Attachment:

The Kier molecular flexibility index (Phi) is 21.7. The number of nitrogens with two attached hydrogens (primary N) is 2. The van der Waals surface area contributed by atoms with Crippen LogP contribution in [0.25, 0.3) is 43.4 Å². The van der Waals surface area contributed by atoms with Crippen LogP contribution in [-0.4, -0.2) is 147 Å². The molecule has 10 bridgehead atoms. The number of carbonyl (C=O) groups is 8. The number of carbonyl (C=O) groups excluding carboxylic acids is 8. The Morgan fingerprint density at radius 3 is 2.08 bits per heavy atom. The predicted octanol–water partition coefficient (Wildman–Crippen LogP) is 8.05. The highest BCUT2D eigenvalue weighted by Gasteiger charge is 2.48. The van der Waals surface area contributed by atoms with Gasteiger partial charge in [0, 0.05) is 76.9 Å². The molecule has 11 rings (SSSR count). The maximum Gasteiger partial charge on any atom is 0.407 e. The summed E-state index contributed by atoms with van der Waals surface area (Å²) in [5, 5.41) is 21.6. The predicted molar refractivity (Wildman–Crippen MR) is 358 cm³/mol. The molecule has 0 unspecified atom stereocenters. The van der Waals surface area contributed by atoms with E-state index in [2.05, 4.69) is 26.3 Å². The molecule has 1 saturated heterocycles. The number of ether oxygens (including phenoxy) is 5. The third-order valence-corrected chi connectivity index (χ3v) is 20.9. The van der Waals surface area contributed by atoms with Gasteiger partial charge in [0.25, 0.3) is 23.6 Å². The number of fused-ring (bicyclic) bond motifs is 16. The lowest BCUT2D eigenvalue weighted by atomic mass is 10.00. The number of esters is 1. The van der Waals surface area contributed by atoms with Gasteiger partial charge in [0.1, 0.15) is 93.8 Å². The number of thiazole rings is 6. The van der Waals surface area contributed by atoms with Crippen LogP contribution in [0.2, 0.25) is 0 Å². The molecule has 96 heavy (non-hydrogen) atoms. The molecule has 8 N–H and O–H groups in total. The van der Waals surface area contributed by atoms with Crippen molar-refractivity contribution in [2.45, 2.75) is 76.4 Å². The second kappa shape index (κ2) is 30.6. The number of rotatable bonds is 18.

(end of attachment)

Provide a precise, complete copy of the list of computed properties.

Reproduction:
The Kier molecular flexibility index (Phi) is 21.7. The number of nitrogens with two attached hydrogens (primary N) is 2. The van der Waals surface area contributed by atoms with Crippen LogP contribution in [0.25, 0.3) is 43.4 Å². The van der Waals surface area contributed by atoms with Crippen LogP contribution in [-0.4, -0.2) is 147 Å². The molecule has 10 bridgehead atoms. The number of carbonyl (C=O) groups is 8. The number of carbonyl (C=O) groups excluding carboxylic acids is 8. The Morgan fingerprint density at radius 3 is 2.08 bits per heavy atom. The predicted octanol–water partition coefficient (Wildman–Crippen LogP) is 8.05. The highest BCUT2D eigenvalue weighted by Gasteiger charge is 2.48. The van der Waals surface area contributed by atoms with Gasteiger partial charge in [0, 0.05) is 76.9 Å². The molecule has 11 rings (SSSR count). The maximum Gasteiger partial charge on any atom is 0.407 e. The summed E-state index contributed by atoms with van der Waals surface area (Å²) in [5, 5.41) is 21.6. The predicted molar refractivity (Wildman–Crippen MR) is 358 cm³/mol. The molecule has 0 unspecified atom stereocenters. The van der Waals surface area contributed by atoms with E-state index in [2.05, 4.69) is 26.3 Å². The molecule has 1 saturated heterocycles. The number of ether oxygens (including phenoxy) is 5. The third-order valence-corrected chi connectivity index (χ3v) is 20.9. The van der Waals surface area contributed by atoms with Gasteiger partial charge in [0.25, 0.3) is 23.6 Å². The number of fused-ring (bicyclic) bond motifs is 16. The lowest BCUT2D eigenvalue weighted by atomic mass is 10.00. The number of esters is 1. The van der Waals surface area contributed by atoms with Gasteiger partial charge in [0.1, 0.15) is 93.8 Å². The number of thiazole rings is 6. The van der Waals surface area contributed by atoms with Crippen LogP contribution in [0.2, 0.25) is 0 Å². The molecule has 96 heavy (non-hydrogen) atoms. The molecule has 8 N–H and O–H groups in total. The van der Waals surface area contributed by atoms with Crippen molar-refractivity contribution in [2.45, 2.75) is 76.4 Å². The second kappa shape index (κ2) is 30.6. The number of rotatable bonds is 18.